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BREAKING: Senate Armed Services Committee Proposes Mandatory Draft Registration for Women in FY25 Defense Policy Bill | The Gateway Pundit

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In celebration of Women Veterans Day, June 12, 2020, 3rd Special Forces Group (Airborne) paid tribute to female Soldiers, past and present who have supported the group’s mission. (U.S. Army photo by Sgt. Alexis Washburn-Jasinski)

The Senate Armed Services Committee (SASC) has proposed to include a provision in the Fiscal Year 2025 National Defense Authorization Act (NDAA) that mandates draft registration for women.

Under the latest National Defense Authorization Act (NDAA), not only will men aged 18 to 26 be automatically registered for selective service, but an amendment also proposes mandatory draft registration for women.

Please note that the version of the Fiscal Year 2025 National Defense Authorization Act (NDAA) passed by the House of Representatives is distinct from the version advanced by the Senate Armed Services Committee.

In May, the FY25 NDAA received strong bipartisan support as it was approved by the House Armed Services Committee (HASC). The vote was overwhelmingly in favor, passing 57 to 1.

On Friday, the House of Representatives approved its version of the bill to automatically register men aged 18 to 26 for selective service.

This automatic draft registration system would replace the existing system from 1980, which allows young men the freedom to decide whether or not to sign up for the draft.

The new legislation was introduced by Rep. Chrissy Houlahan (D-Pa.), a former Air Force officer, and was endorsed by HASC Chair Mike Rogers (R-Ala.).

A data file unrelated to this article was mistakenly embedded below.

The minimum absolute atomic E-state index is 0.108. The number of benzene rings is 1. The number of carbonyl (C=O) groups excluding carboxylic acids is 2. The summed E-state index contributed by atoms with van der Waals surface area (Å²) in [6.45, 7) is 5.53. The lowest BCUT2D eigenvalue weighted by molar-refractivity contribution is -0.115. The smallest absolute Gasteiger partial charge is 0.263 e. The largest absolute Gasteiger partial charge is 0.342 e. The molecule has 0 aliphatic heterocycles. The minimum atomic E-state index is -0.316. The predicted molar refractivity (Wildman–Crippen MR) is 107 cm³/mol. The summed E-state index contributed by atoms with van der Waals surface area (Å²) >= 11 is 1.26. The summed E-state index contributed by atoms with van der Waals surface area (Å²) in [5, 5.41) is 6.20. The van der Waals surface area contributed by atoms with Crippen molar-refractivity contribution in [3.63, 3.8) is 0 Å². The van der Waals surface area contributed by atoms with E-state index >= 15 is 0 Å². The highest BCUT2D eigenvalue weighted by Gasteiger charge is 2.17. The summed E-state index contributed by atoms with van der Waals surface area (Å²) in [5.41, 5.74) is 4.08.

The House version of the NDAA states:

Automatic Registration: The Military Selective Service Act (50 U.S.C. 3801 et seq.) is amended by striking section 3 (50 U.S.C. 3802) and inserting the following new section 3:

“SEC. 3. (a)(1) Except as otherwise provided in this title, every male citizen of the United States, and every other male person residing in the United States, between the ages of eighteen and twenty-six, shall be automatically registered under this Act by the Director of the Selective Service System.

“(2) This section shall not apply to any alien lawfully admitted to the United States as a nonimmigrant under section 101(a)(15) of the Immigration and Nationality Act (8 U.S.C. 1101) for so long as he continues to maintain a lawful nonimmigrant status in the United States.

The bill was approved in the House with a vote of 217 to 199. Among those votes, 211 Republicans supported the measure, while Marjorie Taylor Greene (GA), Thomas Massie (KY), and Matt Rosendale (MT) voted no. On the other hand, 196 Democrats voted against the bill, with six breaking ranks to vote in favor. The legislation now advances to the Senate for further deliberation.

On the Senate side, the Senate Armed Services Committee (SASC) advanced the NDAA with a 22-3 vote. U.S. Senators Jack Reed (D-RI) and Roger Wicker (R-MS) issued statements highlighting the bipartisan nature of the bill, despite Reed’s own vote against it due to concerns over budget caps and potential harm to military funding.